Wednesday, May 1, 2019

Georgianna (Kemp) Auble and the Pentecosts -- Post 563 of (Not So) Wordless Wednesday

An Auble cousin gifted me with a photograph album of her family several years ago which included quite a few photos of my grandmother, Emily Kemp (Auble) Carringer and her parents, Charles and Georgianna (Kemp) Auble.

Included in the photo album, created by Bessie (Auble) Pentecost in about 1930, was this intriguing photo:

I am not sure who all of these people are in this photograph.  The older woman on the left looks like Della (Smith) Carringer (1862-1944), my great-grandmother.  I may be wrong about Della.  The second woman on the left is certainly Georgianna (Kemp) Auble (1868-1952), my great-grandmother.  The woman on the right is probably Bessie (Auble) Pentecost (1881-1969), and the man in back is probably Will Pentecost (1869-1953).  The Pentecosts lived in Danville, Illinois until after 1930, and resided in Whittier, California after that.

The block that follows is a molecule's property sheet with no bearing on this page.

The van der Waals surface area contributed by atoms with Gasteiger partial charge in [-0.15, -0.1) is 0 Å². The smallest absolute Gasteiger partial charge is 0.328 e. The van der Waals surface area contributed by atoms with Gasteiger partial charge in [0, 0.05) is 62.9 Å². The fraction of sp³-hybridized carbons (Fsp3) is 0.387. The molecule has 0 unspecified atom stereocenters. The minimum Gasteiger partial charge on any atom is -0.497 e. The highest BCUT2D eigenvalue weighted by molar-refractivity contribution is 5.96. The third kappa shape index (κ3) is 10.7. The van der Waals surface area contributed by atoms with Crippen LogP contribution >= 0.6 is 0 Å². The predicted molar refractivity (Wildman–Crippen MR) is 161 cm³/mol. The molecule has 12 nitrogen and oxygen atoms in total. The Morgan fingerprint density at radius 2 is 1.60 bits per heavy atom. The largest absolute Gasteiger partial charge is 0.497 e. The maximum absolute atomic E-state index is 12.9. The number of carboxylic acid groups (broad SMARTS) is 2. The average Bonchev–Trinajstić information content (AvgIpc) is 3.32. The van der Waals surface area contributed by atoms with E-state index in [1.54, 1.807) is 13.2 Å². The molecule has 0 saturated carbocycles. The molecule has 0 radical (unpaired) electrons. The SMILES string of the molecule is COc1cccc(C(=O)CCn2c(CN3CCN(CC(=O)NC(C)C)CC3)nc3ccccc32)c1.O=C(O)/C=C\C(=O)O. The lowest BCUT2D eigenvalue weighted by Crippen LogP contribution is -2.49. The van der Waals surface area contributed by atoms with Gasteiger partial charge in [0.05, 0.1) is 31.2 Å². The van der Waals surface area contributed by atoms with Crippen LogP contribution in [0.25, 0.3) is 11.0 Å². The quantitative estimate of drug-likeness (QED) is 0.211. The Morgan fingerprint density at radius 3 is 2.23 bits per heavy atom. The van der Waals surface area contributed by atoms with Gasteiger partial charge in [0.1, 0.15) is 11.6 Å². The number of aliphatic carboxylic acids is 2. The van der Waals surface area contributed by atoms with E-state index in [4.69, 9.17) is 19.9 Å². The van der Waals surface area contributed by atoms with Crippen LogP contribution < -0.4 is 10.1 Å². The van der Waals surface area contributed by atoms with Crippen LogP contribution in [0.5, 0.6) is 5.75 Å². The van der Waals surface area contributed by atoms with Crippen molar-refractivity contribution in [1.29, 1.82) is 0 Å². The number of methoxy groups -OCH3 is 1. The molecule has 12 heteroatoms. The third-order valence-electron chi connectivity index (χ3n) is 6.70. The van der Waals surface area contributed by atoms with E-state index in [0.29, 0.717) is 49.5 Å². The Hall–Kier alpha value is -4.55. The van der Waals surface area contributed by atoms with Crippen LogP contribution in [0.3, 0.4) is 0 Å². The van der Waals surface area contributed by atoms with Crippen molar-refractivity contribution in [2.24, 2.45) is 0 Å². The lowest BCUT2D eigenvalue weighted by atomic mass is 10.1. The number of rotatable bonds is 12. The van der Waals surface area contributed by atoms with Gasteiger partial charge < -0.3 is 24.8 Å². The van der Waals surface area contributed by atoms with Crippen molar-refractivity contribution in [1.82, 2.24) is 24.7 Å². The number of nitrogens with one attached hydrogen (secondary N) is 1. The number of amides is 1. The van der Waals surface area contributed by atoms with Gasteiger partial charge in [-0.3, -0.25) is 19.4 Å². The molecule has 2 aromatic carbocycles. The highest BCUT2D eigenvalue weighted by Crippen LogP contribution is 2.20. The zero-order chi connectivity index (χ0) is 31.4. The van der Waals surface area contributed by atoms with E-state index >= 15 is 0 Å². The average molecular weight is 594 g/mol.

I don't know the setting of this photograph, the street scene is not familiar to me.  It may be in San Diego or in Whittier.

I don't know the date of this photograph.  Georgianna is fairly old in this photo, and Bessie and Will are too.  I'm guessing it's the early 1940s. 

Several years ago, while doing Auble research, a descendant of Will and Bessie (Auble) Pentecost contacted me and offered the album to me, telling me that it had many photographs of the family of my grandparents (Lyle and Emily (Auble) Carringer).  I have kept the album intact in case she ever wants it back, but have digitized many of the photos of my Carringer and Auble families. 

Unfortunately, there were no photographs of the parents of Charles Auble, David and Sarah (Knapp) Auble of Terre Haute, Indiana. 


Copyright (c) 2019, Randall J. Seaver

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1 comment:

bgwiehle said...

All 3 of the ladies are wearing full-length skirts -- the date must have been much earlier than the 1930s: possibly 1910s. Will looks to be in his 30s, which would fit the earlier date. Perhaps the species of tree would help identify the locale - the photo isn't sharp enough, but it seems to have compound leaves.